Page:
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PCL Reshapes I-25 Interchange Into Colorado’s Pueblo Gateway

Sat November 04, 2000 - West Edition
Luanne Kadlub

Pueblo’s northern gateway is getting a $20-million facelift. And what a facelift it will be — a stunning urban interchange designed to look like a steel bridge from afar with sunshine motifs and extensive landscaping. It’s a far cry from what’s being dismantled and hauled away.

The construction project, overseen by the Colorado Department of Transportation (CDOT) and designed by engineering firm CH2Mhill, Denver, CO, is replacing the outdated and dangerous intersection at I-25, U.S. 50 and Colorado 47. It’s a busy intersection with restaurants, hotels and retail stores on both sides.

Monuments at both ends of the new bridge stand 26.25 ft. (8 m) above the pavement and are 6.56 ft. (2 m) wide. “It looks like a sunburst,” said David Miller, resident engineer of CDOT. Miller added that the concrete girders will be scored to look like a steel bridge from a distance. “We’re trying to make it pedestrian friendly. It will have walks underneath since there are a lot of businesses on both sides and restaurants and motels on one side. We want to make people feel safe to walk from one side of the interstate to the other. With the current bridge, you couldn’t do that. This one is real open, real airy and more pedestrian friendly.”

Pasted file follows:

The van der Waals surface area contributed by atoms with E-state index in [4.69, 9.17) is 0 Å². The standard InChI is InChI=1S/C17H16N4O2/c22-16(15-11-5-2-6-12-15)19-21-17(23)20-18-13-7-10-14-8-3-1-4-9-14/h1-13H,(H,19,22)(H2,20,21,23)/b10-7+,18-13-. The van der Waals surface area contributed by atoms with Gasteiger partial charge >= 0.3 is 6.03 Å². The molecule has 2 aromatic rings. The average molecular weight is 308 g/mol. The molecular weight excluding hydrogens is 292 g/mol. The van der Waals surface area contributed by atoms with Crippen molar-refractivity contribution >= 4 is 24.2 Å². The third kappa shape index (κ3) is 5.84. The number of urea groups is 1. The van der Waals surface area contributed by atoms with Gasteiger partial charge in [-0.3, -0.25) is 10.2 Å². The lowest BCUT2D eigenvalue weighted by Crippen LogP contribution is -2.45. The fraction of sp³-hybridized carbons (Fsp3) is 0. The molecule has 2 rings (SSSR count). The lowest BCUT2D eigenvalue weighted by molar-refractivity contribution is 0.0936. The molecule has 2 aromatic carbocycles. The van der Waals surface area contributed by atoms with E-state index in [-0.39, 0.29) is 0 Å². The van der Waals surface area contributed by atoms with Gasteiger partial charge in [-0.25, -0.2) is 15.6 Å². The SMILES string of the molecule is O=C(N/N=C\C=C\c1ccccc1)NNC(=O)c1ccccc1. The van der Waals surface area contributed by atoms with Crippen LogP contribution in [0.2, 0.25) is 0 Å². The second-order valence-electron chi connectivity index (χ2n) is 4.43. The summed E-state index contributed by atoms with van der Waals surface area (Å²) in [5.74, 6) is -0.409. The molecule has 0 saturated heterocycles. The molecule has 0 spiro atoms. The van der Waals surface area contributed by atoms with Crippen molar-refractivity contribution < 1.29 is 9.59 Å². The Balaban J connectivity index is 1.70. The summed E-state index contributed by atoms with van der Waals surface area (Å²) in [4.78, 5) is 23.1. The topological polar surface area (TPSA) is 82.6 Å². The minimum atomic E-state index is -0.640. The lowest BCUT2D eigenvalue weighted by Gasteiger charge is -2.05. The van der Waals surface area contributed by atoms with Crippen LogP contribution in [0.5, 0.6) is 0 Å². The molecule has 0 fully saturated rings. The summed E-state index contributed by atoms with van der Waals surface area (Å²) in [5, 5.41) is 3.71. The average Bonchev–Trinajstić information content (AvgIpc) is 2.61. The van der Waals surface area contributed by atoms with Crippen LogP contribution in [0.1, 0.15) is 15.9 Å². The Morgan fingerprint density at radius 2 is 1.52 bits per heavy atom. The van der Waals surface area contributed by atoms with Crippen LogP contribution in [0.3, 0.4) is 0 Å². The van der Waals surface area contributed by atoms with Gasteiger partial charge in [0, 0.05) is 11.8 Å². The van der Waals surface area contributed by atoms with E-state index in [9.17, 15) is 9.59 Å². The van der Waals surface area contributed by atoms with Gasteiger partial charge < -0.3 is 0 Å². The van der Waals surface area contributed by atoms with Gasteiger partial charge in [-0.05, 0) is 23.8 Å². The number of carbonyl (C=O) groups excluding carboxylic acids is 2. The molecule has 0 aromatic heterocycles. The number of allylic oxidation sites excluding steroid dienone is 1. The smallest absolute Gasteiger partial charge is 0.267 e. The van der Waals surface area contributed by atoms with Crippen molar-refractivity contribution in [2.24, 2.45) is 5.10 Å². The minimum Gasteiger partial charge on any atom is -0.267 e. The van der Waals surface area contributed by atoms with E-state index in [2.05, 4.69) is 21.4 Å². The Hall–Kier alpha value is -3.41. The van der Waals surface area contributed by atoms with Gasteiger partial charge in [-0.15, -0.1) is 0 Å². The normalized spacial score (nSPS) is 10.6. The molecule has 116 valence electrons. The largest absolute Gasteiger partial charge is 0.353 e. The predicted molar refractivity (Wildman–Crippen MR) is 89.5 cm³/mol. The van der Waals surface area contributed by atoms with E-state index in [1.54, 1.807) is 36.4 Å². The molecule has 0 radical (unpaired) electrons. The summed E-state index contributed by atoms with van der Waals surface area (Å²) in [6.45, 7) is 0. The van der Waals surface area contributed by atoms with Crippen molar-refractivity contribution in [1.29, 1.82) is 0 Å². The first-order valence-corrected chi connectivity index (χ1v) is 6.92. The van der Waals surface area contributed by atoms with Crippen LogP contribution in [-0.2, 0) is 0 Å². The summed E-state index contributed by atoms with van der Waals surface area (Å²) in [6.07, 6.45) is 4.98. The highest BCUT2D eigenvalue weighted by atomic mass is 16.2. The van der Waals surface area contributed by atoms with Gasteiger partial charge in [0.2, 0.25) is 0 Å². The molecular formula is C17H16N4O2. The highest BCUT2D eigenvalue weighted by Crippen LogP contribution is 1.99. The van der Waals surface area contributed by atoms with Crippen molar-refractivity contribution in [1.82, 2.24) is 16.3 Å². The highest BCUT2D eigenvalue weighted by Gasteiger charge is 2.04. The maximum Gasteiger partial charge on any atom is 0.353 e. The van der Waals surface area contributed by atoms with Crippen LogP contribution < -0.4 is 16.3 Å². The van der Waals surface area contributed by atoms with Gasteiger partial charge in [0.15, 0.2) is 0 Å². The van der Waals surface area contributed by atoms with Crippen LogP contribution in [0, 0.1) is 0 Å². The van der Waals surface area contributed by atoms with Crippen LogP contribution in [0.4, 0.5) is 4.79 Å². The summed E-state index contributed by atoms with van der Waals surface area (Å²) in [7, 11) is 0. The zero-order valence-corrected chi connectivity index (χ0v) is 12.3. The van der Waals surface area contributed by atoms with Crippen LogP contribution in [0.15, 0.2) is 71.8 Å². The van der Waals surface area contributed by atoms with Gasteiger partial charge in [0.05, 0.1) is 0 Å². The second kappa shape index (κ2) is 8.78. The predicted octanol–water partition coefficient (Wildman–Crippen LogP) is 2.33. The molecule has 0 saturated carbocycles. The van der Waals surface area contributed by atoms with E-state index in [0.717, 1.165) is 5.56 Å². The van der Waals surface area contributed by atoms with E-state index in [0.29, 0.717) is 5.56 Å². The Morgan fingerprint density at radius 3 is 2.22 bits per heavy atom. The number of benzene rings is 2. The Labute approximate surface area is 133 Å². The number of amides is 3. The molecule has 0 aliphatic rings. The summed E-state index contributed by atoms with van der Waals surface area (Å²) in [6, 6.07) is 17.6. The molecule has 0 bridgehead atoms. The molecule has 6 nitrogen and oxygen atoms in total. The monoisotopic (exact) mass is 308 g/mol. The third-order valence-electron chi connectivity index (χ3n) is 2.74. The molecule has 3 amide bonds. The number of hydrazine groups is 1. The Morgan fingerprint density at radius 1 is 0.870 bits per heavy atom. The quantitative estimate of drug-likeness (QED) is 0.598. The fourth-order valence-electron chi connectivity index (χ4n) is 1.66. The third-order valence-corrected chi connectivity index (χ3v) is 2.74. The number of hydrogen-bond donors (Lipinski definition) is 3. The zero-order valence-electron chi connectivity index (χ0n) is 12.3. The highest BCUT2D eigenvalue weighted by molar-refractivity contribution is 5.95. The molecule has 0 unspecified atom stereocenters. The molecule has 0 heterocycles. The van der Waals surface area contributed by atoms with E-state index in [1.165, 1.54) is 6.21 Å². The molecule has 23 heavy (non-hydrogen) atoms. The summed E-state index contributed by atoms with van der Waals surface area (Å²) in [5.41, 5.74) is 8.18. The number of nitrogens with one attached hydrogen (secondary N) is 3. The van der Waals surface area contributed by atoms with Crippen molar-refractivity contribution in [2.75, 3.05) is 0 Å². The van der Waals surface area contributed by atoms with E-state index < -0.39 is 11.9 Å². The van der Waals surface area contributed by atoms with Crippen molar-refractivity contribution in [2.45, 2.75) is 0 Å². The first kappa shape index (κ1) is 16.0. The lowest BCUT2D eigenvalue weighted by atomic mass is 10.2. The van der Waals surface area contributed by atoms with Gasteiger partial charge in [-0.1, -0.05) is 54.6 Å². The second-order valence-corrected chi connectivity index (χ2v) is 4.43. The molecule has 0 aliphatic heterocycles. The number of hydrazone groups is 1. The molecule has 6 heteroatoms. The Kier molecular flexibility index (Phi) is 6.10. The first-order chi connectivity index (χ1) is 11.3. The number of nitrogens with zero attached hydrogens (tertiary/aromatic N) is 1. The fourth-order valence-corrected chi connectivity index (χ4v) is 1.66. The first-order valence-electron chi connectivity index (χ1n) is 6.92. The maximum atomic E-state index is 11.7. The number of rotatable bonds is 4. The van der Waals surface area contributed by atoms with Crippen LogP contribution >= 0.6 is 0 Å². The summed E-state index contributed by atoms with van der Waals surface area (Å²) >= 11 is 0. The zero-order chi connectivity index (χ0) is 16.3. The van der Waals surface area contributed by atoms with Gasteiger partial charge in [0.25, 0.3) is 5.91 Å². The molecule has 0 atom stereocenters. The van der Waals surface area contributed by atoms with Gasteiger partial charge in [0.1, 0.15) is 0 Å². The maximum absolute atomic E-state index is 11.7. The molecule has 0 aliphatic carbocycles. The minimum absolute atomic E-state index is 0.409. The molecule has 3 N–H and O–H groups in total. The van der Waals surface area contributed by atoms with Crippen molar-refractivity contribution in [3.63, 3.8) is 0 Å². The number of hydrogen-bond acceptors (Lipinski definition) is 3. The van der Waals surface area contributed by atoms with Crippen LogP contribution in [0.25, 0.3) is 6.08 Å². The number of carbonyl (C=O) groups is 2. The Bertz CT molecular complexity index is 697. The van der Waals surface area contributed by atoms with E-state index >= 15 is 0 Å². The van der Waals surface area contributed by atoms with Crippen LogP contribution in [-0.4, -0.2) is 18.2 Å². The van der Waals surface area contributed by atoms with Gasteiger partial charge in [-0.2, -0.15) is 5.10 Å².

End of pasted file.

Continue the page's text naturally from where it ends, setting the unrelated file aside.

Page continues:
The new interchange is the last of four construction phases at the location. The first three focused on alleviating traffic woes on the state highways running east and west under the interstate. The frontage road was realigned away from the I-25 interchange, a couple of roads were dead-ended with cul-de-sacs and retention ponds were added to help with 100-year floods.

Construction on the new interchange began in mid-March and is expected to be completed by November 2001. The single-span urban interchange will be 367.45 ft. (112 m) long and supported by two outside spans. PCL Constructors, Denver, CO, is the contractor for the job and has a continually growing list that includes 33 subcontractors and suppliers. PCL, the U.S. subsidiary of Edmonton, Canada-based PCL Constructors Inc., also was the contractor for the Colorado 47 phase of the project.

The interstate is being raised 16.4 ft. (5 m) to satisfy drainage, sight distance requirements and the bridge, which accommodates two lanes of traffic on each side at the moment, and will ultimately accommodate three lanes of traffic in each direction. “We just don’t want to build a bridge and then have to build a bigger one,” said Miller.

The bridge is being built in two parts. A temporary bridge for northbound traffic was constructed with southbound traffic moved to the original northbound lanes. Norsar, Denver, CO, demolished the southbound portion of the bridge in two nights. All of the concrete was taken down on the first night and the remaining steel girders were removed the following night. All four traffic lanes will move to the new southbound lanes to allow removal of the temporary bridge and northbound lanes.